Consumers in Hawaii enjoy a range of incentives and tax breaks that can reduce the cost of a $6,620 solar water heating system down to $2,064, according to Hawaii Energy, which has a contract with the Public Utilities Commission to administer the state’s energy conservation program.

Hawaii Energy also recently launched a program with federal stimulus money that provides an upfront rebate of up to $1,000 to cover interest costs for a consumer borrowing money to install a system.


Average cost of a solar water heating system $6,620
Instant rebate from Hawaii Energy $750
35 percent federal tax credit $1,955
30 percent state tax credit $1,761
Net cost to consumer $2,064

Source: Hawaii Energy


Get some facts on Hawaii Energy usage throughout the state and learn more about the advantages of the Solar hot water initiative.


Big island Farmers Markets

Our food is our daily nourishment.  It is just as important in this era as it has been through all others.  Hawaii islands resources for food production are abundant.  And thankfully,The big island of Hawaii has farmers markets popping up all over! Farmers markets are a wonderful part of the Hawaiian way.  With all of the exotic fruits and vegetables that are grown here it is a great way to explore many of them as well as have the opportunity to meet the local farmers.  Have you ever eaten durian or mangosteen, or eaten a dish made with bitter melon?  These are just some of the reasons to pop in to one of our islands local markets.

Here is a list of many of the farmers markets that are available to you around our island home.

Hilo’s Farmers’ Market
Wed., Sat., 6 a.m. – 4 p.m.
Mon., Tues., Thurs., Sun., 7 a.m. – 4 p.m.
Corner of Kamehameha Ave. and Mamo St.

Keaau Village Market
Daily, 7 a.m. – 5 p.m.
16-0550 Old Volcano Rd.

Mamo Street Market
Daily, 8 a.m. to 5 p.m.
Mamo Parking Lot

The Market Place
Wed., Sat., 7 a.m. – 3 p.m.
Across from the Hilo Farmers’ Market

Panaewa Hawaiian Home Lands Farmers’ Market
Daily, 8 a.m. – 5 p.m.
Corner of Puainako and Ohuohu, on the sidewalk of Hilo WalMart

Honokaa Farmers’ Market
Saturday, 7:30 a.m. – 2 p.m.
Old Botelho Bldg., Downtown Honokaa

Laupahoehoe Farmers’ Market
Sunday, 9 a.m. – 1 p.m.
Makai (ocean) side of Hwy 19 between mile markers 25 and 26 (next to the “Minit Stop”)

Hawaiian Homestead Farmers’ Market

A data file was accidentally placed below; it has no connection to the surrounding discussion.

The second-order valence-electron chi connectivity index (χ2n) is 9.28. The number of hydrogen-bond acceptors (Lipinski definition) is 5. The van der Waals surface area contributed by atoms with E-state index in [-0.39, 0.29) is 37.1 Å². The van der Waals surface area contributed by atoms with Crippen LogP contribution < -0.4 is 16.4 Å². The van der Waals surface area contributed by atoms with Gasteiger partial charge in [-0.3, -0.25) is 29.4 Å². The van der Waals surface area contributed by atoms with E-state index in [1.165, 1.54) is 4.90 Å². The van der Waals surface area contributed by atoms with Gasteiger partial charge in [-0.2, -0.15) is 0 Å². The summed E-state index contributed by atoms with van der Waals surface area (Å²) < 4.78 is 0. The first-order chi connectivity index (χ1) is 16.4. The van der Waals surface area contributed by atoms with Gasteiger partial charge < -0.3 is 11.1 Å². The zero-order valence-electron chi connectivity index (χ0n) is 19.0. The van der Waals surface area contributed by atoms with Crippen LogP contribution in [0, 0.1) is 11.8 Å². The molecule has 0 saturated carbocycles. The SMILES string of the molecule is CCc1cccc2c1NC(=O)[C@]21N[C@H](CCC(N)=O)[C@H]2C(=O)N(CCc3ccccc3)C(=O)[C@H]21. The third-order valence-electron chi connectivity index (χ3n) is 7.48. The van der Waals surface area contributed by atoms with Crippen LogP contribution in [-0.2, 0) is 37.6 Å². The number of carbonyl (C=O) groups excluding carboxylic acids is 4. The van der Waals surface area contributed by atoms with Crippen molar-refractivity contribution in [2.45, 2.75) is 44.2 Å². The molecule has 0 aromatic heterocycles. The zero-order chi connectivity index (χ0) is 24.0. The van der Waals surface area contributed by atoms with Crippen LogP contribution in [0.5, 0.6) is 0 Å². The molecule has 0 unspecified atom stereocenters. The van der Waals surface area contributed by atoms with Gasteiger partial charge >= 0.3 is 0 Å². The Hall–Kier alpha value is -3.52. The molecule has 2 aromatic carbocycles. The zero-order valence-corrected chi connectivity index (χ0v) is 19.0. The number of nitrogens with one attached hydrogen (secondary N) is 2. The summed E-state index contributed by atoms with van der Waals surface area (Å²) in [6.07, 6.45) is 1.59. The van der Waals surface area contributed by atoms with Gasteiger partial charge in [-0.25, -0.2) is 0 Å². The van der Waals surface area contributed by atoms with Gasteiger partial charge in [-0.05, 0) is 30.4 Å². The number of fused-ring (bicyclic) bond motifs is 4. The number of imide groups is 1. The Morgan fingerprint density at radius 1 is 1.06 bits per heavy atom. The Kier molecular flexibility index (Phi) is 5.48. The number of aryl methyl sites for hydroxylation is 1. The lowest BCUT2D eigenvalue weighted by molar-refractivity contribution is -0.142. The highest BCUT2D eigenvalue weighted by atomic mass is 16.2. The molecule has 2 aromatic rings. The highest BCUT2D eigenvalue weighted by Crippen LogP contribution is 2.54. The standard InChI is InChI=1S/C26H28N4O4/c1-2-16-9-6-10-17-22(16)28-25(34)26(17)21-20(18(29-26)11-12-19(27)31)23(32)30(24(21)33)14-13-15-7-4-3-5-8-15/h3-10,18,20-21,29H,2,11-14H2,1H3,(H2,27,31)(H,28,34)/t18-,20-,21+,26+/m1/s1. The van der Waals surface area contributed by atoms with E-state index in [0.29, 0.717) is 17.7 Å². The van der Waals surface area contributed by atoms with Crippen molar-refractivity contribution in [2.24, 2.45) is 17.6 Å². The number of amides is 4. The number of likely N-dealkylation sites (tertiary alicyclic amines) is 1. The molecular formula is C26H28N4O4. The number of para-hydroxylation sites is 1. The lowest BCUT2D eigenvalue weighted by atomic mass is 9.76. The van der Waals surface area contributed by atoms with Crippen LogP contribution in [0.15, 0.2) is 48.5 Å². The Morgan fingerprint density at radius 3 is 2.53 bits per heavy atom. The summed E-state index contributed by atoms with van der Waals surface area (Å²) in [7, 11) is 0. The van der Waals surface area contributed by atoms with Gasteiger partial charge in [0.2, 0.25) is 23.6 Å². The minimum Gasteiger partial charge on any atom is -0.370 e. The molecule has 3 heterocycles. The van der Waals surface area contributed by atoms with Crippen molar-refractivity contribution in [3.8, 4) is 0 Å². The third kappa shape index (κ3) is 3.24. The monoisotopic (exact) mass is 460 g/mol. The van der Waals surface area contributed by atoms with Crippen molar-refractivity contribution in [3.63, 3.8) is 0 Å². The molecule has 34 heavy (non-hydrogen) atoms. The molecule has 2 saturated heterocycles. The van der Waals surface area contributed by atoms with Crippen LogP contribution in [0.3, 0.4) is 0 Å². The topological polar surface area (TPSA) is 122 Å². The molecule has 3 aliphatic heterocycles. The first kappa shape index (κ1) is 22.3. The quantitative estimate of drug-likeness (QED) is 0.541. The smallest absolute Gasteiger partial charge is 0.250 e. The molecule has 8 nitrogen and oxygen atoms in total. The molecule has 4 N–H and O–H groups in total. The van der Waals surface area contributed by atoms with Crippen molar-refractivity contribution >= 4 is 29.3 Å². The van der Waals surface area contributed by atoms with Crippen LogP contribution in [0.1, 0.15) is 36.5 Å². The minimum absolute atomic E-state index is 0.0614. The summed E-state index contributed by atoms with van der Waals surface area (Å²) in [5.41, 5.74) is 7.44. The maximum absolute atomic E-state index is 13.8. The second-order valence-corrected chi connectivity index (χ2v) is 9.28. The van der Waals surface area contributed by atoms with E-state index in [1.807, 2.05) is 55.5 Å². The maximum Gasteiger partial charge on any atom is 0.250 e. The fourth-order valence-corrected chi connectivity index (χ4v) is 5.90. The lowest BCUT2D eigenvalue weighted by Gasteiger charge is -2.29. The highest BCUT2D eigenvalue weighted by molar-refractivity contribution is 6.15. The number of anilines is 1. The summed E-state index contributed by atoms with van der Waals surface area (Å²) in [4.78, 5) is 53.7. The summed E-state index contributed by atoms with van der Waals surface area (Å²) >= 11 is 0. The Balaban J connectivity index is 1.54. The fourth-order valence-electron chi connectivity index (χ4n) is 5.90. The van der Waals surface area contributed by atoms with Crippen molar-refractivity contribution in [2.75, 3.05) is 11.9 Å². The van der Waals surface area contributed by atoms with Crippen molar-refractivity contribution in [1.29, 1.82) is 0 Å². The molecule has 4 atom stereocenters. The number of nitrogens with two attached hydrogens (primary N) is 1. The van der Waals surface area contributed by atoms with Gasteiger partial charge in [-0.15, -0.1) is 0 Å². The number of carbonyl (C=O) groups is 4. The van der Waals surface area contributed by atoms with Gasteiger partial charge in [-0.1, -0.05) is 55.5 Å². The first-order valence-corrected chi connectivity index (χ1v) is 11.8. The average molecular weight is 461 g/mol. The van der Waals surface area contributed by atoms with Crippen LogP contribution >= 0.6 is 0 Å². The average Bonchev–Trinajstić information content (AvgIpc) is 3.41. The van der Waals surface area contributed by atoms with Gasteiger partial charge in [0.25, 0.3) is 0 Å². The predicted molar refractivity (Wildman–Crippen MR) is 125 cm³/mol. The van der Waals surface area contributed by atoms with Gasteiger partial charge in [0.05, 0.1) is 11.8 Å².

Saturday, 7 a.m. – 12 noon
64-759 Kahilu Road (located at Kuhio Hale Building)

Kekela Farm
Tues., Fri., 2 p.m. – 5 p.m.
64-604 Mana Road

Under the Banyans Farmers’ Market

Saturday, 7:30 a.m. – 1 p.m.

Waikoloa Village Farmers’ Market
Saturday, 7:15 a.m. – 10 a.m.
Waikoloa Community Church Parking Lot
68-3625 Paniolo Ave., Waikoloa

The Kings’ Shops Farmers Market
Wednesday, 8:30 a.m. – 1:00 p.m.
Waikoloa Beach Resort

Alii Garden Market Place
Wed., Thurs., Fri., Sat., Sun., 9 a.m. – 5 p.m.
75-6129 Alii Drive, Kailua-Kona

Keauhou Farmers’ Market
Saturday, 8 a.m. – noon
Keauhou Shopping Center, fronting Ace Hardware

Kona Farmers’ Market
Sat., Sun., 8 a.m. – 2:30 p.m.
Old Industrial Park, Kaiwi Square, Kailua-Kona

South Kona Fruit Stand
Daily, 9 a.m. – 6 p.m.
84-4770 Mamalahoa Hwy, Captain Cook
Near the old Higashi Store, between mile marker 103 &104

South Kona Green Market
Sunday, 9 a.m. – 2 p.m.
The Amy B.H. Greenwell Ethnobotanical Garden
Across from Manago Hotel, Captain Cook

Village Farmers’ Market
Sat., Sun., 8 a.m. – 5 p.m.
Across from Hale Halawai, Kailua-Kona

Holualoa Gardens Farmers Market
Saturday, 9 a.m. – 12 noon
76-5901 Mamalahoa Hwy in Holualoa
North Kona

Hooulu Community Farmers Market
Wednesday, 10:00 – 3:00 p.m.
Keauhou Beach Resort Royal Gardens


Kau Farmers’ Market
Wed., Sat., 8 a.m. – 2 p.m
In front of Ace Hardware, Naalehu

Akebono Farmers’ Market
Sunday, 7 a.m. – 2 p.m.
Akebono Parking Lot, Pahoa

Fern Forest Town Market
2nd Saturday of the month, 9 a.m. – 1 p.m.

Makuu Farmers’ Market
Sunday, 6 a.m. – 2 p.m.
Highway 130, between Keaau and Pahoa

SPACE Farmers Market
Saturday, 8 a.m. – noon
12-247 W. Pohakupele Loop (Kalapana Seaview neighborhood)

Volcano Farmers’ Market
Sunday, 6:30 a.m. – 10 a.m.
1000 Wright Rd.,
Cooper Center, Volcano